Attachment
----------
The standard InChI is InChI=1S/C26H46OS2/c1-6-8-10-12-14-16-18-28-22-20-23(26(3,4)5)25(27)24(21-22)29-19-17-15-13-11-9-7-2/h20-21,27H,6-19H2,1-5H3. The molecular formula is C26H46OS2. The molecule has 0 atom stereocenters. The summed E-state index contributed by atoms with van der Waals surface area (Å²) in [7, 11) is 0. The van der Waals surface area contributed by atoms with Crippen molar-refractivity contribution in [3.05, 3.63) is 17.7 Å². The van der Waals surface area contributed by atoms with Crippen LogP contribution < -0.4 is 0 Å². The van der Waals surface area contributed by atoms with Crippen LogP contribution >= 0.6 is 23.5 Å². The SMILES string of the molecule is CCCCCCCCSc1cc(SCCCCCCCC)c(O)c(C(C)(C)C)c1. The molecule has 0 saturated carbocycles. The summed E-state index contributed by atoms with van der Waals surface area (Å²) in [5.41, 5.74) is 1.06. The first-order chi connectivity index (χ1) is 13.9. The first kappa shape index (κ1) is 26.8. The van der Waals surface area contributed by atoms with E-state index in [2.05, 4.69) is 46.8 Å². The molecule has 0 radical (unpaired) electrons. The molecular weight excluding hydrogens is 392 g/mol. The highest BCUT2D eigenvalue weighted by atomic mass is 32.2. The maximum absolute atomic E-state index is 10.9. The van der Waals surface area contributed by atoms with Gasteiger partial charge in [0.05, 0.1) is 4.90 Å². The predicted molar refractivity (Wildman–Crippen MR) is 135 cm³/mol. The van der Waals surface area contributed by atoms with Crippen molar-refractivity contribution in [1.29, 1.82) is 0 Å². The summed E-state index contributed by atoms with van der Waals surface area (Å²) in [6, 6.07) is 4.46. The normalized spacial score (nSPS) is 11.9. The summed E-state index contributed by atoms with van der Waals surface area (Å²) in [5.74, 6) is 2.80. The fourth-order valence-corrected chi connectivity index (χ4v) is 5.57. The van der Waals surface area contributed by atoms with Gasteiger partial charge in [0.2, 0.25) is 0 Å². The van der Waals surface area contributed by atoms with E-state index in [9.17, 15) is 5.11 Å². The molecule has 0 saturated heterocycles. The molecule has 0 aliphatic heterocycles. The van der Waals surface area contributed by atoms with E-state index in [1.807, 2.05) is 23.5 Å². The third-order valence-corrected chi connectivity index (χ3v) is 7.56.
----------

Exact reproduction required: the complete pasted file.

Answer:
The standard InChI is InChI=1S/C26H46OS2/c1-6-8-10-12-14-16-18-28-22-20-23(26(3,4)5)25(27)24(21-22)29-19-17-15-13-11-9-7-2/h20-21,27H,6-19H2,1-5H3. The molecular formula is C26H46OS2. The molecule has 0 atom stereocenters. The summed E-state index contributed by atoms with van der Waals surface area (Å²) in [7, 11) is 0. The van der Waals surface area contributed by atoms with Crippen molar-refractivity contribution in [3.05, 3.63) is 17.7 Å². The van der Waals surface area contributed by atoms with Crippen LogP contribution < -0.4 is 0 Å². The van der Waals surface area contributed by atoms with Crippen LogP contribution >= 0.6 is 23.5 Å². The SMILES string of the molecule is CCCCCCCCSc1cc(SCCCCCCCC)c(O)c(C(C)(C)C)c1. The molecule has 0 saturated carbocycles. The summed E-state index contributed by atoms with van der Waals surface area (Å²) in [5.41, 5.74) is 1.06. The first-order chi connectivity index (χ1) is 13.9. The first kappa shape index (κ1) is 26.8. The van der Waals surface area contributed by atoms with E-state index in [2.05, 4.69) is 46.8 Å². The molecule has 0 radical (unpaired) electrons. The molecular weight excluding hydrogens is 392 g/mol. The highest BCUT2D eigenvalue weighted by atomic mass is 32.2. The maximum absolute atomic E-state index is 10.9. The van der Waals surface area contributed by atoms with Gasteiger partial charge in [0.05, 0.1) is 4.90 Å². The predicted molar refractivity (Wildman–Crippen MR) is 135 cm³/mol. The van der Waals surface area contributed by atoms with Crippen molar-refractivity contribution in [1.29, 1.82) is 0 Å². The summed E-state index contributed by atoms with van der Waals surface area (Å²) in [6, 6.07) is 4.46. The normalized spacial score (nSPS) is 11.9. The summed E-state index contributed by atoms with van der Waals surface area (Å²) in [5.74, 6) is 2.80. The fourth-order valence-corrected chi connectivity index (χ4v) is 5.57. The van der Waals surface area contributed by atoms with Gasteiger partial charge in [0.2, 0.25) is 0 Å². The van der Waals surface area contributed by atoms with E-state index in [9.17, 15) is 5.11 Å². The molecule has 0 saturated heterocycles. The molecule has 0 aliphatic heterocycles. The van der Waals surface area contributed by atoms with E-state index in [1.807, 2.05) is 23.5 Å². The third-order valence-corrected chi connectivity index (χ3v) is 7.56.